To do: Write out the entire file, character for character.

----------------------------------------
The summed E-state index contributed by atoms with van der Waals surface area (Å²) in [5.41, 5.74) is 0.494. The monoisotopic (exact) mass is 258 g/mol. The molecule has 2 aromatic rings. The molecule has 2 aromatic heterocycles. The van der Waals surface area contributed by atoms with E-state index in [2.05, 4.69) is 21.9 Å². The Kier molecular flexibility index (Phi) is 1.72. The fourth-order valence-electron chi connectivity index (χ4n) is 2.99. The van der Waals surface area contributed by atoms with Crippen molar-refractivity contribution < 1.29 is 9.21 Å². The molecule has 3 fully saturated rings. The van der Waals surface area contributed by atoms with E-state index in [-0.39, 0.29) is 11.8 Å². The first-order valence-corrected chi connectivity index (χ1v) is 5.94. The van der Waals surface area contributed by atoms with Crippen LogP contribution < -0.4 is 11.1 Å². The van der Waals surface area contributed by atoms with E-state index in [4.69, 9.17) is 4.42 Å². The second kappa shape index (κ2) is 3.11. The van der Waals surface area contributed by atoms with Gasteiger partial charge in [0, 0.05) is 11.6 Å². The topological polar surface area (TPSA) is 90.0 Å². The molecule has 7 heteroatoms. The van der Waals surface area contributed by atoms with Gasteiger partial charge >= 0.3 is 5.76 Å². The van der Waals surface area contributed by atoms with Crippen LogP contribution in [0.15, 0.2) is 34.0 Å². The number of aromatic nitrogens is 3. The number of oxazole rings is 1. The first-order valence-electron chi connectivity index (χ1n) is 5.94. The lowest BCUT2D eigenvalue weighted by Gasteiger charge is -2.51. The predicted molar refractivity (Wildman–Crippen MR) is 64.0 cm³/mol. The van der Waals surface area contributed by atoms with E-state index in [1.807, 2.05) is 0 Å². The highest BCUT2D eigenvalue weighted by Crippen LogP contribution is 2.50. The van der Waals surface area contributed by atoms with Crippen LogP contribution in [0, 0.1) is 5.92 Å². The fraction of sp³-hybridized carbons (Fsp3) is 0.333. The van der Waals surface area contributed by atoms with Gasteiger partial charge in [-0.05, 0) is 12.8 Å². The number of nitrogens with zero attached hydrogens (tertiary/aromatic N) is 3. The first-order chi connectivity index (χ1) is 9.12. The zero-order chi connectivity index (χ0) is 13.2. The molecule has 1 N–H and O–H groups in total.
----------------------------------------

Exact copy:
The summed E-state index contributed by atoms with van der Waals surface area (Å²) in [5.41, 5.74) is 0.494. The monoisotopic (exact) mass is 258 g/mol. The molecule has 2 aromatic rings. The molecule has 2 aromatic heterocycles. The van der Waals surface area contributed by atoms with E-state index in [2.05, 4.69) is 21.9 Å². The Kier molecular flexibility index (Phi) is 1.72. The fourth-order valence-electron chi connectivity index (χ4n) is 2.99. The van der Waals surface area contributed by atoms with Crippen molar-refractivity contribution < 1.29 is 9.21 Å². The molecule has 3 fully saturated rings. The van der Waals surface area contributed by atoms with E-state index in [-0.39, 0.29) is 11.8 Å². The first-order valence-corrected chi connectivity index (χ1v) is 5.94. The van der Waals surface area contributed by atoms with Crippen LogP contribution < -0.4 is 11.1 Å². The van der Waals surface area contributed by atoms with E-state index in [4.69, 9.17) is 4.42 Å². The second kappa shape index (κ2) is 3.11. The van der Waals surface area contributed by atoms with Gasteiger partial charge in [0, 0.05) is 11.6 Å². The topological polar surface area (TPSA) is 90.0 Å². The molecule has 7 heteroatoms. The van der Waals surface area contributed by atoms with Gasteiger partial charge >= 0.3 is 5.76 Å². The van der Waals surface area contributed by atoms with Crippen LogP contribution in [0.15, 0.2) is 34.0 Å². The number of aromatic nitrogens is 3. The number of oxazole rings is 1. The first-order valence-electron chi connectivity index (χ1n) is 5.94. The lowest BCUT2D eigenvalue weighted by Gasteiger charge is -2.51. The predicted molar refractivity (Wildman–Crippen MR) is 64.0 cm³/mol. The van der Waals surface area contributed by atoms with E-state index in [1.807, 2.05) is 0 Å². The highest BCUT2D eigenvalue weighted by Crippen LogP contribution is 2.50. The van der Waals surface area contributed by atoms with Crippen LogP contribution in [0, 0.1) is 5.92 Å². The fraction of sp³-hybridized carbons (Fsp3) is 0.333. The van der Waals surface area contributed by atoms with Gasteiger partial charge in [-0.05, 0) is 12.8 Å². The number of nitrogens with zero attached hydrogens (tertiary/aromatic N) is 3. The first-order chi connectivity index (χ1) is 9.12. The zero-order chi connectivity index (χ0) is 13.2. The molecule has 1 N–H and O–H groups in total.